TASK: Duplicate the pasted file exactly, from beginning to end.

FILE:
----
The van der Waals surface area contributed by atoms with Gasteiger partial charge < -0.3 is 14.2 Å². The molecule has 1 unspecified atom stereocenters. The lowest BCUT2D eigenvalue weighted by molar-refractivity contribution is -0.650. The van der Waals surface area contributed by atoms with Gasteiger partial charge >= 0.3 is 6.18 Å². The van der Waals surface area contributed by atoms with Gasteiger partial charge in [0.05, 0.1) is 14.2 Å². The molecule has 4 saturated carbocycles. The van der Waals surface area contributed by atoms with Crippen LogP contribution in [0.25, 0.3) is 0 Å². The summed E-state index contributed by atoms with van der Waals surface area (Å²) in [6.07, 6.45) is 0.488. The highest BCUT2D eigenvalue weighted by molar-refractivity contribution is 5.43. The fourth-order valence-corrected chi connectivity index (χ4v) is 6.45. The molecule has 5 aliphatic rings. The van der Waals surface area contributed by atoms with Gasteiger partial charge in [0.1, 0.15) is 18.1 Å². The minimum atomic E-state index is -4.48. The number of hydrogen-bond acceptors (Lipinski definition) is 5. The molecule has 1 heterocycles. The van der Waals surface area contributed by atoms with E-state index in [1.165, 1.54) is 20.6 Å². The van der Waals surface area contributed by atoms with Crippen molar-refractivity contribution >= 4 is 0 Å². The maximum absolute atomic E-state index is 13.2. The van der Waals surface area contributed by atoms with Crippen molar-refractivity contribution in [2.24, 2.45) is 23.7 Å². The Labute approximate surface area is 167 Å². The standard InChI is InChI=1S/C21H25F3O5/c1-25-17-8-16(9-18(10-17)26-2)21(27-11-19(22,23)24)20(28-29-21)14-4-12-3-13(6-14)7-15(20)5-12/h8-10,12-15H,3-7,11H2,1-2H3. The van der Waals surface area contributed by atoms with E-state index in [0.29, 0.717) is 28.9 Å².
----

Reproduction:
The van der Waals surface area contributed by atoms with Gasteiger partial charge < -0.3 is 14.2 Å². The molecule has 1 unspecified atom stereocenters. The lowest BCUT2D eigenvalue weighted by molar-refractivity contribution is -0.650. The van der Waals surface area contributed by atoms with Gasteiger partial charge >= 0.3 is 6.18 Å². The van der Waals surface area contributed by atoms with Gasteiger partial charge in [0.05, 0.1) is 14.2 Å². The molecule has 4 saturated carbocycles. The van der Waals surface area contributed by atoms with Crippen LogP contribution in [0.25, 0.3) is 0 Å². The summed E-state index contributed by atoms with van der Waals surface area (Å²) in [6.07, 6.45) is 0.488. The highest BCUT2D eigenvalue weighted by molar-refractivity contribution is 5.43. The fourth-order valence-corrected chi connectivity index (χ4v) is 6.45. The molecule has 5 aliphatic rings. The van der Waals surface area contributed by atoms with Gasteiger partial charge in [0.1, 0.15) is 18.1 Å². The minimum atomic E-state index is -4.48. The number of hydrogen-bond acceptors (Lipinski definition) is 5. The molecule has 1 heterocycles. The van der Waals surface area contributed by atoms with E-state index in [1.165, 1.54) is 20.6 Å². The van der Waals surface area contributed by atoms with Crippen molar-refractivity contribution >= 4 is 0 Å². The maximum absolute atomic E-state index is 13.2. The van der Waals surface area contributed by atoms with Crippen molar-refractivity contribution in [2.24, 2.45) is 23.7 Å². The Labute approximate surface area is 167 Å². The standard InChI is InChI=1S/C21H25F3O5/c1-25-17-8-16(9-18(10-17)26-2)21(27-11-19(22,23)24)20(28-29-21)14-4-12-3-13(6-14)7-15(20)5-12/h8-10,12-15H,3-7,11H2,1-2H3. The van der Waals surface area contributed by atoms with E-state index in [0.29, 0.717) is 28.9 Å².